The old portion of the village is the central squared area above, bordered by Hauptstrasse and Kirchstrasse, an area that includes portions of the old wall surrounding the church.

You can see photos of Heiningen, here, including the old wall and buildings dating from the time when Michael would have lived.

Even today, Heiningen isn’t large, although modern homes are built on the land that was once fields, between the old village center with its ancient market fountain and the local water source, a creek only a few hundred feet away. Michael and Margaretha likely made that trip to the stream, or to the central well, thousands and thousands of times. A baker can’t bake without water, and Michael would have baked every single day.

It’s certainly possible that Michael lived on the farm or in the house that his parents originally lived in as well, which might confer the “house name” along with the property. When Michael married, his father was called Koss, and when Michael died, he was referred to as Cos.

I wonder if other people in Heiningen were known by nicknames that might reflect their house or farm or something else. For that name to be recorded in the official church records, Cos must somehow have been a defining name, as either a nickname or perhaps even as an alternate surname. Perhaps Koss differentiated this Haag family from another, unrelated, family. I find neither Koss, Cos nor anything similar among the surnames listed in Heiningen.

I wonder if Michael’s 40 years of “respectable service” mentioned in the church death entry means that’s how long he served as a judge in the community. Forty years would date back to 1687, when Michael would have been 37 years old and had at least 6 children, with the 7th arriving that June.

By 1687, Michael would have been well-established within the community. Margaretha’s death entry mentioned that Michael was a baker and “oldest judge.”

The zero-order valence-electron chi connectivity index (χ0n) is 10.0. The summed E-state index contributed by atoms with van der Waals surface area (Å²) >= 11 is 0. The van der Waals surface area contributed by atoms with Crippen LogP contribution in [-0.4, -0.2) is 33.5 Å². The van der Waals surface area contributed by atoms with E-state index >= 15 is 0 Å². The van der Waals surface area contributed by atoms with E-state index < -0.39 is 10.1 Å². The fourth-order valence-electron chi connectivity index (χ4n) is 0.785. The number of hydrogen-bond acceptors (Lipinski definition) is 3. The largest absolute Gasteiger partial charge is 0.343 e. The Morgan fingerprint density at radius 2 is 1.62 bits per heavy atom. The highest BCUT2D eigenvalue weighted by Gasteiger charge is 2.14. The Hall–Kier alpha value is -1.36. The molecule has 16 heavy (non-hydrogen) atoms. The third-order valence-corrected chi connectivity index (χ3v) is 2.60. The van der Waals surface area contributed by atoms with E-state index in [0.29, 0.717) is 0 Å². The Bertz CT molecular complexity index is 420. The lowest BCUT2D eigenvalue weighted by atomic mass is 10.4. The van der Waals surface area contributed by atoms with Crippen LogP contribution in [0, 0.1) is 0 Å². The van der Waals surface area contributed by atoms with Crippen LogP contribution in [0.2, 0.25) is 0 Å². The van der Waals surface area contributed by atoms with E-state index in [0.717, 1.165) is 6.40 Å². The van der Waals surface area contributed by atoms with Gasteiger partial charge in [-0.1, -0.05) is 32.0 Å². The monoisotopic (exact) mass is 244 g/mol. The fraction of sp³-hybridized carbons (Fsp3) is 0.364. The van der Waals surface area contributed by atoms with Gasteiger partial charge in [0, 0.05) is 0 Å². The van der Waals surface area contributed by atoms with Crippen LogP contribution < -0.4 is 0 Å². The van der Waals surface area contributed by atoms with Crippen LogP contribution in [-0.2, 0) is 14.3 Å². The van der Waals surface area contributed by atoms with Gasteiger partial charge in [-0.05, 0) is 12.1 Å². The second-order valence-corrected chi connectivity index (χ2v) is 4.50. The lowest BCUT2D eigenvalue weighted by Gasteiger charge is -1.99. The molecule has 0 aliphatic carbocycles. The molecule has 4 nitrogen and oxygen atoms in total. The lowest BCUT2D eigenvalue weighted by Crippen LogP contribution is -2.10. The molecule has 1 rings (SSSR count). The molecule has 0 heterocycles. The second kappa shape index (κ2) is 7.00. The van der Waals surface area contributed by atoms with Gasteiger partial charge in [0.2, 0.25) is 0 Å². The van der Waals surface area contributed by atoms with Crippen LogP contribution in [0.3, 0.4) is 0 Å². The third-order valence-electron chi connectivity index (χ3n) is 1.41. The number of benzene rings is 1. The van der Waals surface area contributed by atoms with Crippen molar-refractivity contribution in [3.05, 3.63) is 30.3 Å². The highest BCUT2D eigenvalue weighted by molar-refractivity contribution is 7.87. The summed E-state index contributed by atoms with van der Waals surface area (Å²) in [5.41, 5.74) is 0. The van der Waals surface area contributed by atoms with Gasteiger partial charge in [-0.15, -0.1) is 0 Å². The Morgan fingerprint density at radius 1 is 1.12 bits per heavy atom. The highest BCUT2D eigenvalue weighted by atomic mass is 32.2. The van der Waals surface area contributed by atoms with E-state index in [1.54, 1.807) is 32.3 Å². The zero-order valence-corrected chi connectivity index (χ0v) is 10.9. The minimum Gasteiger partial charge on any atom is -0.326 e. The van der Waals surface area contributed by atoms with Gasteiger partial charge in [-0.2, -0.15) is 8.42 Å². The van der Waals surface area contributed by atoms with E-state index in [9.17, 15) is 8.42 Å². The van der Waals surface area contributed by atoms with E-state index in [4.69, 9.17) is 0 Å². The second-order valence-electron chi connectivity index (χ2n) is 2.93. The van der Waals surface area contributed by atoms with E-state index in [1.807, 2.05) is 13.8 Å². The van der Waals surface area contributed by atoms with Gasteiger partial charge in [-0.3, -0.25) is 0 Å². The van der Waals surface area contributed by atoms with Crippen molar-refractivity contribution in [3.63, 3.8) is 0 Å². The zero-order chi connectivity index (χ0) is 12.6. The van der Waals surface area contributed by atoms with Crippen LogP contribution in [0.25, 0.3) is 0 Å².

A Good Friday Funeral

Haag Michael Good Friday

Michael was buried on Good Friday, known then as Holy Friday, the liturgical date commemorating Christ’s Crucifixion.

Generally, Lutheran churches, draped in black paraments, undertake a three hours devotion of some sort, from noon to 3, the time during which Christ suffered before death.

The Eucharist was received, and church services were often accentuated by special music such as St. Matthew Passion, written by Johann Sebastian Bach and first performed on Good Friday in 1727, the year Michael died. You can view the nearly 3-hour classical music performance by the Bach Society, here.

We learn more about Good Friday in the Lutheran Church, as follows:

In Lutheran tradition from the 16th to the 20th century, Good Friday was the most important religious holiday, and abstention from all worldly works was expected. During that time, Lutheranism had no restrictions on the celebration of the Eucharist on Good Friday; on the contrary, it was a prime day on which to receive the Eucharist.

The Good Friday liturgy appointed in Evangelical Lutheran Worship, the worship book of the Evangelical Lutheran Church in America, specifies a liturgy similar to the revised Roman Catholic liturgy. A rite for adoration of the crucified Christ includes the optional singing of the Solemn Reproaches in an updated and revised translation which eliminates some of the anti-Jewish overtones in previous versions. Many Lutheran churches have Good Friday services, such as the Three Hours’ Agony centered on the remembrance of the “Seven Last Words,” sayings of Jesus assembled from the four gospels, while others hold a liturgy that places an emphasis on the triumph of the cross, and a singular biblical account of the Passion narrative from the Gospel of John.

More recently, Lutheran liturgical practice has recaptured Good Friday as part of the larger sweep of the great Three Days: Maundy Thursday, Good Friday, and the Vigil of Easter. The Three Days remain one liturgy which celebrates the death and resurrection of Jesus. As part of the liturgy of the Three Days, Lutherans generally fast from the Eucharist on Good Friday. Rather, it is celebrated in remembrance of the Last Supper on Maundy Thursday and at the Vigil of Easter.